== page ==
Our View: Craig and Moffat County should help finance YVDP
Renee Campbell: Newspaper representative
Noelle Leavitt Riley: Newspaper representative
Sheli Steele: Newspaper representative
Christina Oxley: Community representative
Brenda Elsbree: Community representative
This week, Yampa Valley Data Partners asked Moffat County Commissioners and Craig City Council for funding in an effort to stay afloat.
YVDP provides monthly Fast Facts on employment, industry trends, wages, real estate and energy production news for Moffat, Routt and Rio Blanco counties. It recently compiled the Moffat County Vision 2035 report, the 2012 Moffat County leakage study, an evaluation of the impacts the coal industry has on our local economy and prints the extremely valuable Community Indicators Report every two years.
The organization operates an $88,000 annual budget. It’s gotten thousands from Routt and Rio Blanco counties, but Moffat County only contributed $1,000 in 2015, and the city of Craig hasn’t given YVDP any funds in the last two years.
YVDP Executive Director Keith Kramer told the commissioners and council that his organization is desperate for money, and it’s unclear if the organization will survive without help from our elected officials.
The commissioners basically shot down Kramer’s request. Commissioner Chuck Grobe said he’s hesitant to allocate the requested funds, stating that it encourages other groups to ask for money.
That’s a fallacy of an argument because groups have a right to ask the commissioners for funding at any time. These are our tax dollars and citizens are perfectly welcome to ask the county to fund important projects, organizations or events throughout the entire year. It’s the commissioners’ responsibility to evaluate requests
In addition, this request isn’t something new. YVDP has received an annual funding allocation from the county for many years, at one time at the $20,000 level.
It’s disappointing that our city and county are the only elected bodies that are not funding YVDP when our councilors and commissioners use YVDP data and reports to talk about our economic drivers and the importance of our coal industry. YVDP-provided information is often referenced as Moffat County evaluates its economic diversification and long-term needs. It is provided to those looking to relocate and is critical for start-up businesses and in recruiting new businesses.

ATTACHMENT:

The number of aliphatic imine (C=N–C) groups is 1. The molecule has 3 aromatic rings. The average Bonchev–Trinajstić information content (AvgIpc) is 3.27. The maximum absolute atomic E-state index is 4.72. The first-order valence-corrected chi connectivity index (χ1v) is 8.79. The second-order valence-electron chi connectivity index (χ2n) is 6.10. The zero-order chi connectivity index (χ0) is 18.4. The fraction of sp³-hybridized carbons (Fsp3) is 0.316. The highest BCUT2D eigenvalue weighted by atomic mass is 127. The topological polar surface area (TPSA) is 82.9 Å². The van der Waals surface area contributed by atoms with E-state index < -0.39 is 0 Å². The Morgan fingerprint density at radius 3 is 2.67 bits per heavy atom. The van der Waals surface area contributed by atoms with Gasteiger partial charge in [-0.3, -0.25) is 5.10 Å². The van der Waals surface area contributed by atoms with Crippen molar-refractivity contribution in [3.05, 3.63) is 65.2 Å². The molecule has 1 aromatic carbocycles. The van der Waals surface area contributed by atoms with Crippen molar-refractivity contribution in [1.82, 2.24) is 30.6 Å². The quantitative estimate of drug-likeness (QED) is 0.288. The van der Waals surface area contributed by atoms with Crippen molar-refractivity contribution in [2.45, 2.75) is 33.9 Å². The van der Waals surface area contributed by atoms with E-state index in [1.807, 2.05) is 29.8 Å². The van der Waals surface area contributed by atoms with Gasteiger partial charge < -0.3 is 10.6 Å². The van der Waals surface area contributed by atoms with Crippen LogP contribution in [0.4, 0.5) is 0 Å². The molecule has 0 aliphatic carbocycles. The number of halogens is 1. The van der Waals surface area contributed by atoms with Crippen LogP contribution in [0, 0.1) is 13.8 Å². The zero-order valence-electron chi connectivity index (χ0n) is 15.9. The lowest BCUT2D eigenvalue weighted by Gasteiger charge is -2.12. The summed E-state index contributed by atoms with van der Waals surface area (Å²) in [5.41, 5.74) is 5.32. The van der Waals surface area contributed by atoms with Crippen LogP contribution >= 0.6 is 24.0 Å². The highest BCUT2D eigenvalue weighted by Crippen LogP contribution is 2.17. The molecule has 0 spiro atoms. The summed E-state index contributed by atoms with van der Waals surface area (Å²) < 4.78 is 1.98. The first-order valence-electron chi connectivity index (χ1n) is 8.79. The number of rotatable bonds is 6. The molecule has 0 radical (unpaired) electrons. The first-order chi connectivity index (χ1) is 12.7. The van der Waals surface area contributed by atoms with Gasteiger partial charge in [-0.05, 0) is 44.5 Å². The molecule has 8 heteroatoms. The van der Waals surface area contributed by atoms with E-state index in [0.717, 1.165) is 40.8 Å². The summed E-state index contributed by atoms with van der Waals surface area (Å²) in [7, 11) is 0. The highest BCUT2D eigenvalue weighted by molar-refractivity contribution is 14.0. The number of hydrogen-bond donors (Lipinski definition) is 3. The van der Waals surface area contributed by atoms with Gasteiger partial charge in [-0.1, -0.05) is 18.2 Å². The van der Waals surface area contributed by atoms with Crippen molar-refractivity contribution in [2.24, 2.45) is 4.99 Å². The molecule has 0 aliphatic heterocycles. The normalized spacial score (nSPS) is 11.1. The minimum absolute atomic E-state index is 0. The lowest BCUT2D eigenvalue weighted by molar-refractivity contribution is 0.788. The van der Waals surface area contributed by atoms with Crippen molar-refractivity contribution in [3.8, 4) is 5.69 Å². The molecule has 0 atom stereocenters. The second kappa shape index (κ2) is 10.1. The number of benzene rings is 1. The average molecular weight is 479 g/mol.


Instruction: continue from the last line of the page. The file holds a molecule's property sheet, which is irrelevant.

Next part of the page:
The commissioners and city council should pay for a service they use, especially now that it’s funded mainly by Rio Blanco and Routt counties. If it weren’t for the data provided by YVDP we would not have been able to tout our coal economy when our county was at risk of losing Colowyo Coal Mine.
At Tuesday’s city council meeting, Councilmember Joe Bird said that we’re riding the coattails of other counties that are funding YVDP, and he’s right.
Councilmember John Ponikvar said you can’t measure your economy without solid data, something he learned at the National Associations of Counties workshop he recently attended in Grand Junction.
We agree with Bird and Ponikvar. Now, let’s see them put their money where their mouths are, and give YVDP the money they need to remain in existence.
We may be far into our budget year, but YVDP could be at risk of shutting down this year if we don’t step up and pay for a service that we use and that benefits all of Moffat County.
Support Local Journalism
Support Local Journalism
Readers around Craig and Moffat County make the Craig Press’ work possible. Your financial contribution supports our efforts to deliver quality, locally relevant journalism.
Now more than ever, your support is critical to help us keep our community informed about the evolving coronavirus pandemic and the impact it is having locally. Every contribution, however large or small, will make a difference.
Each donation will be used exclusively for the development and creation of increased news coverage.
Start a dialogue, stay on topic and be civil.
If you don't follow the rules, your comment may be deleted.
User Legend: Moderator Trusted User
As Christmas’s oldest debates about traditions come back around, one tends to stick out among the rest. Do you put up a real Christmas tree or a fake one?